Verizon doubles amount of downloadable data: weak sales?

With news leaking out today about Verizon Wireless’s apparent decision to double the amount of downloadable data it allows customers on its 4G LTE network, the question of why is one of two choices: Either Verizon’s confident that its network is strong, or it’s panicking a bit because of slow 4G sales.

The answer? Your guess is as good as mine, and we’ll bet Verizon ain’t telling, one way or the other. Our best analysis is that Verizon’s initial high prices for phones and data plans kept a lot of customers from switching to LTE, pushing them instead to the cooler iPhone even though it was on the slower 3G network. So it’s time to juice the 4G marketing effort, and allowing more data is a cheap way to do so.

Last quarter Verizon sold 2 million iPhones and only 1.4 million 4G devices, with only half of those being phones. With so few users on its new LTE network Verizon can afford to give “double down” deals for a quarter or so to juice its 4G sales effort, which still trails Sprint and has even fallen farther behind Sprint each of the last two quarters in head-to-head 4G sales numbers. Let’s see if the double-data deals change that score.

The good news is, for potential new smartphone customers the somewhat stingy Verizon data plans just got twice as interesting. According to the VZBuzz blog that means an $80 monthly plan now gives you 20 GB instead of 10 GB, all the better to watch video on the NFL Mobile app. Verizon’s also giving the premium NFL Mobile app free to new 4G LTE customers so if you want to be a data hog, now is the time to pig out on Verizon’s new plans.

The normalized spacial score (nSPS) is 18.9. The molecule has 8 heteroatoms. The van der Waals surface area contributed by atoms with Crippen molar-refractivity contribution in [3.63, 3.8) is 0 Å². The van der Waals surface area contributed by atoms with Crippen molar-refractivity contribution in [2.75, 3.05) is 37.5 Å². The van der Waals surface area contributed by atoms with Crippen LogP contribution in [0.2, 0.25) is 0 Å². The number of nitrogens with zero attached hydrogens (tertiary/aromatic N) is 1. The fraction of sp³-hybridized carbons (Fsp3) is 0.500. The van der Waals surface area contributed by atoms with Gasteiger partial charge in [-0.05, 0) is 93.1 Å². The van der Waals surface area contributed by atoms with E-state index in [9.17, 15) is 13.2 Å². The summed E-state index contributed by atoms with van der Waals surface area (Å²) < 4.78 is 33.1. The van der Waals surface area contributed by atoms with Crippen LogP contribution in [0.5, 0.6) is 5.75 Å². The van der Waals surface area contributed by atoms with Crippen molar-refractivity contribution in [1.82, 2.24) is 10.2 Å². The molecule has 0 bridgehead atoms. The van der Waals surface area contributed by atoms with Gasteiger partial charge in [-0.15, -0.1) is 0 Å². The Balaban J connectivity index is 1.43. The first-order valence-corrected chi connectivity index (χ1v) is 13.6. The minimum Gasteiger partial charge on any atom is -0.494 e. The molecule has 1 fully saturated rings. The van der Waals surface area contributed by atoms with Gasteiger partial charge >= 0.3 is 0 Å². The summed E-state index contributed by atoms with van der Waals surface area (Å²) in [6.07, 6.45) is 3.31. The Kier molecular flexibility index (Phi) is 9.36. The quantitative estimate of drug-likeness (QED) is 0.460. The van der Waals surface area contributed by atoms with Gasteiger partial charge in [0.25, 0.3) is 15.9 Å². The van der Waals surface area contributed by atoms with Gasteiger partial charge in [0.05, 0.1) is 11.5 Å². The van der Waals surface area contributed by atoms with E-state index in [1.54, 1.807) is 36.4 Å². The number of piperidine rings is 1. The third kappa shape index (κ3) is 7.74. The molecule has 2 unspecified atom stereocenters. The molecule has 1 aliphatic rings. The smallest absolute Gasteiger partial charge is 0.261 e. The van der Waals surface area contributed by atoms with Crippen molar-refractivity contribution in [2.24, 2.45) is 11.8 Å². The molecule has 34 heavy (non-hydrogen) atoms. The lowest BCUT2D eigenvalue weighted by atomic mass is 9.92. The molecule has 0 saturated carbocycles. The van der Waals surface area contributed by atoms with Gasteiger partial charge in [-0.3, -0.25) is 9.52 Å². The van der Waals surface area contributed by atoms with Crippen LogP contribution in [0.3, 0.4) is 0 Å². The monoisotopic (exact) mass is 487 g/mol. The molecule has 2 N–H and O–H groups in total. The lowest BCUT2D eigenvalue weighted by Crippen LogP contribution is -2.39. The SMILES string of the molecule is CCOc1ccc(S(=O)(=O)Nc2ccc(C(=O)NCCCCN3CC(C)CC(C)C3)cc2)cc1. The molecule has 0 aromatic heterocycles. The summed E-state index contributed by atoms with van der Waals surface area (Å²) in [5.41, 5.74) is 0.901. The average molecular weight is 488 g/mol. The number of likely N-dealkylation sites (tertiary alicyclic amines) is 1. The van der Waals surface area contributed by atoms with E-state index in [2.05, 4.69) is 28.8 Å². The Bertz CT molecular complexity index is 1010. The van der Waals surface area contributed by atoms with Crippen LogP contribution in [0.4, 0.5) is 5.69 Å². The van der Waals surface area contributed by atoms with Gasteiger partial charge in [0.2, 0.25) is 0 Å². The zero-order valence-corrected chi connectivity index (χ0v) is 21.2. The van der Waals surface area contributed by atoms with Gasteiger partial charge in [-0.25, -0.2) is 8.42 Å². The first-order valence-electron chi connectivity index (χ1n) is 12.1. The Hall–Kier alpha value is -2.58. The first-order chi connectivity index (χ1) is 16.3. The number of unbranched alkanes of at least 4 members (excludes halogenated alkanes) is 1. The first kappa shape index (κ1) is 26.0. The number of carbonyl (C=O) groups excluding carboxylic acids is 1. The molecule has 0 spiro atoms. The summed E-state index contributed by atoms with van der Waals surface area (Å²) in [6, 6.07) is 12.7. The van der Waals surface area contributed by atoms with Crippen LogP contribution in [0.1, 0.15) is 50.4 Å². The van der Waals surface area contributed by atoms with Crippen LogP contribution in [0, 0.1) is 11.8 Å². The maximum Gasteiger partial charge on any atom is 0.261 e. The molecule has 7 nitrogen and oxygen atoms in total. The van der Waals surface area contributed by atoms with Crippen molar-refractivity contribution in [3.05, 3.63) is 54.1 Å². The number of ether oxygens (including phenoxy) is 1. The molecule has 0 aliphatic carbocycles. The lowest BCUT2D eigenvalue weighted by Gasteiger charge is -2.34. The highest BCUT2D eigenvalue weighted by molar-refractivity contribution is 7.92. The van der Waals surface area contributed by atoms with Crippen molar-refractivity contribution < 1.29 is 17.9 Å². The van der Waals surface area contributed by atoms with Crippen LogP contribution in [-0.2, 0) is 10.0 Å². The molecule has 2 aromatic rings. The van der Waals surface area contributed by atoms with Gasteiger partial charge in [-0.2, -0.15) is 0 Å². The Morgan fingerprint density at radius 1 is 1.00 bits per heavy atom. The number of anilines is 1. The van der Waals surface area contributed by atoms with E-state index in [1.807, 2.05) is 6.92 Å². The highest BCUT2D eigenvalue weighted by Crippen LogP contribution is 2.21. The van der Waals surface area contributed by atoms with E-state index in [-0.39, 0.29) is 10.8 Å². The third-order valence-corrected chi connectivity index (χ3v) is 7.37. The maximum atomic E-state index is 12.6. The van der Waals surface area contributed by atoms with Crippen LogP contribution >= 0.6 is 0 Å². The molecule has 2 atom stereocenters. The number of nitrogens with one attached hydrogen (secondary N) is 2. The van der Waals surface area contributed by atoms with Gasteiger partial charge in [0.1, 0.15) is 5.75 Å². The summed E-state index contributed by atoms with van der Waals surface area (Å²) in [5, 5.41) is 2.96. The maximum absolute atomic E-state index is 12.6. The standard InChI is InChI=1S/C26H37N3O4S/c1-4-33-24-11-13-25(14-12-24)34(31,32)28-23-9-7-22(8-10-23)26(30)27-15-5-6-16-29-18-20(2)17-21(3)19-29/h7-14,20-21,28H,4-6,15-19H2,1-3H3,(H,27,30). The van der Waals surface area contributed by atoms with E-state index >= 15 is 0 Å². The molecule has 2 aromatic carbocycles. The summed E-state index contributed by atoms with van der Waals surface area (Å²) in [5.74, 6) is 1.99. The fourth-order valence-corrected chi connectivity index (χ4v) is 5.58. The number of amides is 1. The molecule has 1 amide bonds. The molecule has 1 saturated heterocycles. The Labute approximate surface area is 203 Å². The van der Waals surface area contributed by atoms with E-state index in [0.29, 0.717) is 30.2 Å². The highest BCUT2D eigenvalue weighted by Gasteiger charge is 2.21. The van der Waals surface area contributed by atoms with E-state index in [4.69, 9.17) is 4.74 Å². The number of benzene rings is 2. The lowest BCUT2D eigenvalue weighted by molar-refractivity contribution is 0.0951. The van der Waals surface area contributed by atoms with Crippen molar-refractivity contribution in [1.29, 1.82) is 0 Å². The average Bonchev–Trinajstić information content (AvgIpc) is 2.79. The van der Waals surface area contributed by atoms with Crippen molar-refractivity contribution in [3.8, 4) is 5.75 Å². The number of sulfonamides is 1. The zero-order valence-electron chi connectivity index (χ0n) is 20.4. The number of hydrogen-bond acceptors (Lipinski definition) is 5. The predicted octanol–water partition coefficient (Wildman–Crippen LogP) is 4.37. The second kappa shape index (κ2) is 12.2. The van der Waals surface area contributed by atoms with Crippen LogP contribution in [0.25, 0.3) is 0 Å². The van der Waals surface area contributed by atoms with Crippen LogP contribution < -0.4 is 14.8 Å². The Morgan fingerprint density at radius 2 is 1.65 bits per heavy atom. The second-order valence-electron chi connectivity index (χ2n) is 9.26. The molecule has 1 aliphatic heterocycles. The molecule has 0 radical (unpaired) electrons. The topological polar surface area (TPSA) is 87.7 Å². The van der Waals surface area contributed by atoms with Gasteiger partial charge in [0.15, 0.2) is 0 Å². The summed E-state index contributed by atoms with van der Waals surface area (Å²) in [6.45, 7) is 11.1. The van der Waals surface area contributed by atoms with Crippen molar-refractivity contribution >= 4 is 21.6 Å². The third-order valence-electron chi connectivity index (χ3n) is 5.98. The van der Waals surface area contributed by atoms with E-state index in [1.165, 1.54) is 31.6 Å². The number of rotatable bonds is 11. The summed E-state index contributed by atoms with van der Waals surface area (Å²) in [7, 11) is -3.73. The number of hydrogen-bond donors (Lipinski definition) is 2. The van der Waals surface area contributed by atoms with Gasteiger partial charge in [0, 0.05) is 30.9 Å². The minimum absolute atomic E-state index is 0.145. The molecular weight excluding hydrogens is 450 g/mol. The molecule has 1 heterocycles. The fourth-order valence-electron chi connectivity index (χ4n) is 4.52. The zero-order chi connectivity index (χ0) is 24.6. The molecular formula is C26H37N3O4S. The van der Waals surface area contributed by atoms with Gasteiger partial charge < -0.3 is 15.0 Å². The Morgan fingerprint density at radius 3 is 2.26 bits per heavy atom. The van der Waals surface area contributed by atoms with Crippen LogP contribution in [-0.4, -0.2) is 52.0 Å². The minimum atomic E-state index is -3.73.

About Paul Kapustka

Paul Kapustka is a longtime journalist who has spent more than two decades covering the information technology business, Paul most recently has been focusing on mobility and how it has changed the computing and collaborative landscape. His newest project outside Mobile Enterprise 360 is a research and analysis operation called WiFi Journal. He is also editor in chief of Mobile Sports Report, which covers the intersection of mobile technology and sports business. Paul is also the founder of Sidecut Reports, a research firm that covered the emergence of 4G technology in the cellular marketplace.